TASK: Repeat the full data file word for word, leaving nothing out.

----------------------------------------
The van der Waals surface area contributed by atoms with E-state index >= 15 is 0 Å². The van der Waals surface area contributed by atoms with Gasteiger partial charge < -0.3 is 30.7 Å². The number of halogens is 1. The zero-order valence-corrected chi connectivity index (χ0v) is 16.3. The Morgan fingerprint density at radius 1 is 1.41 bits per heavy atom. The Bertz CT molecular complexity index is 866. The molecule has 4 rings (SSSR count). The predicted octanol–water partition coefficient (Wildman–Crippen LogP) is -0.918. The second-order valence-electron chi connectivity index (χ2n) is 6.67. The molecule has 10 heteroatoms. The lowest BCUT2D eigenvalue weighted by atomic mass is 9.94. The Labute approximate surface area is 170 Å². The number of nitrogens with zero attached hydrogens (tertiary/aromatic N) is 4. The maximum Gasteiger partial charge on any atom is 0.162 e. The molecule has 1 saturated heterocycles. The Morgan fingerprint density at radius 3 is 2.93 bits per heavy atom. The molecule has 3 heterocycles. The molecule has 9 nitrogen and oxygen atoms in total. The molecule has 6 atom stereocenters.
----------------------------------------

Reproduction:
The van der Waals surface area contributed by atoms with E-state index >= 15 is 0 Å². The van der Waals surface area contributed by atoms with Gasteiger partial charge < -0.3 is 30.7 Å². The number of halogens is 1. The zero-order valence-corrected chi connectivity index (χ0v) is 16.3. The Morgan fingerprint density at radius 1 is 1.41 bits per heavy atom. The Bertz CT molecular complexity index is 866. The molecule has 4 rings (SSSR count). The predicted octanol–water partition coefficient (Wildman–Crippen LogP) is -0.918. The second-order valence-electron chi connectivity index (χ2n) is 6.67. The molecule has 10 heteroatoms. The lowest BCUT2D eigenvalue weighted by atomic mass is 9.94. The Labute approximate surface area is 170 Å². The number of nitrogens with zero attached hydrogens (tertiary/aromatic N) is 4. The maximum Gasteiger partial charge on any atom is 0.162 e. The molecule has 1 saturated heterocycles. The Morgan fingerprint density at radius 3 is 2.93 bits per heavy atom. The molecule has 3 heterocycles. The molecule has 9 nitrogen and oxygen atoms in total. The molecule has 6 atom stereocenters.